You are currently viewing HZT and ZIMCET premier documentary on National Healing.

HZT and ZIMCET premier documentary on National Healing.

On 24 June 2016, Zimbabwe Civic Education Trust (ZIMCET) and Heal Zimbabwe Trust (HZT) held a policy dialogue and documentary screening seminar on transitional justice processes in Zimbabwe. The seminar attracted fifty (50) delegates who included members from the Parliamentary Committee on Peace and Security and the Parliamentary Committee on Human Rights, government ministries, and members from the Organ on National Healing, Reconciliation and Integration (ONHRI), Zimbabwe Human Rights Commission, Civic Society Organisations (CSOs) and the media.

The objectives of the seminar were to facilitate a policy dialogue on two policy papers produced by ZIMCET and HZT on national healing in Zimbabwe and to share the outcomes of community views that the two organisations collected on the National Peace and Reconciliation Commission (NPRC) process as well as to push for the expeditious tabling of a replacement NPRC Bill. During the seminar a documentary, entitled Zimbabwe National Healing: Voices from Below was screened which chronicled the activities that were carried out by ZIMCET and HZT in Zaka, Hurungwe, Buhera, Murehwa, Gokwe and Bikita since 2014. During collaborative neutral platforms (nhimbes) that were held in these locations, community members shared their views and expectations on the NPRC as well as their views on the NPRC Bill that was gazetted in December 2015.

The dialogue seminar also offered an opportunity for Mrs Anna Tinarwo, a representative from the Organ on National Healing, Reconciliation and Integration to give an update on the status of the NPRC operationalisation. By the end of the seminar delegates agreed on the following resolutions:

  • The NPRC must be independent in the discharge of its duties, particularly on its ability to source funding, it’s handling of investigations and should report directly to Parliament.
  • There was need for tight timelines on the replacement of the NPRC Bill.
  • Given the various interpretations of the meaning of the term “effective date” of the operationalisation of the NPRC, it is important for the Constitutional Court to provide clarity so that communities who need the NPRC are not short charged.
  • There is need for coordination among civic society organisations as well as between them and government ministries and departments so that they share information and enhance the national healing process in Zimbabwe.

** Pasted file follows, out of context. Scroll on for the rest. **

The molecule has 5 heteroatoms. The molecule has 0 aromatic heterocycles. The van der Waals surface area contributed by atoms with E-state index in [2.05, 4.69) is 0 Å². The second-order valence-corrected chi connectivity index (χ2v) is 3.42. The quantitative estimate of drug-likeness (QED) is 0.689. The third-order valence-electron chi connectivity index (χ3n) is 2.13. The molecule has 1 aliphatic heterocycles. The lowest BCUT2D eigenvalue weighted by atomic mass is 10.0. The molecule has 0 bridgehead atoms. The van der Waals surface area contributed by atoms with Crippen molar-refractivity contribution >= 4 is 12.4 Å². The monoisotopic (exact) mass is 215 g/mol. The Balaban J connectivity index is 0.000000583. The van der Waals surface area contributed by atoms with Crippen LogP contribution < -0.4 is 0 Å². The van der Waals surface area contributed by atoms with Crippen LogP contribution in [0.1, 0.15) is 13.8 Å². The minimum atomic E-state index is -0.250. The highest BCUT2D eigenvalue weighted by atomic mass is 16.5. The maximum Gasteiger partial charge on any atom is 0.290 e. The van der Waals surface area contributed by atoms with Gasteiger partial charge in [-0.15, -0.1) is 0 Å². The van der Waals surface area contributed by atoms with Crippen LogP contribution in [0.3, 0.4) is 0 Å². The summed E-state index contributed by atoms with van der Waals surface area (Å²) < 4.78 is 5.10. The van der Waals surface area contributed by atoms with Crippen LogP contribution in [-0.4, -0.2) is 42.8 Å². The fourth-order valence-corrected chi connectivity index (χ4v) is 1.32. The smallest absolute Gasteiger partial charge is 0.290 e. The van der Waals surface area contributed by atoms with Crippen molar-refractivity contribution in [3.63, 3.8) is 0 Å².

• There is need for “radical transparency” in coming up with a replacement bill. The government must therefore ensure that stakeholders are adequately informed throughout the process.
  • There is need to come up with a Drafting Committee which comprises all stakeholders including civic society to assist the Ministry of National Healing and Reconciliation to come up with a replacement Bill. This will ensure that all the concerns from stakeholders are captured in the replacement Bill and therefore ensure the expeditious enactment of the NPRC Act.
  • There is need to ensure that views of ordinary citizens and stakeholders as expressed in the NPRC Bill hearings are reflected in the replacement Bill.
  • Based on the fact that there has been no official reports from Parliamentary Committees that conducted the NPRC Bill hearings, it is imperative that these committees produce reports. This will ensure that there is a public record of the NPRC Bill hearings.
  • Given the withdrawal of the Bill from Parliament on the basis of condemnation from ordinary citizens and stakeholders, it is important for the relevant authorities to institute wide consultations ahead of the tabling of a replacement Bill in Parliament.
  • Government must prioritise the NPRC Bill and display the much needed political will to ensure that the NPRC is fully operationalized.
  • Zimbabwe is not implementing its transitional justice process in a vacuum. It is therefore important for the Zimbabwean process to be informed by the international normative framework on transitional justice.
  • The Constitution of Zimbabwe provides for reparations and the NPRC must be able to recommend reparations to victims of past human rights abuses based on the principle of fairness and ensure that these are expeditiously implemented whilst the victims are still alive.
  • Zimbabwe’s transitional justice processes must consider the use of indigenous transitional justice mechanisms so as to ensure that justice is localised and to compliment other transitional justice mechanisms.

ZIMCET and Heal Zimbabwe will continue to take necessary measures that include lobbying government and other key stakeholders continue to push for an independent NPRC as this is key to sustainable peace in the country.

Visit this link to view the documentary on youtube: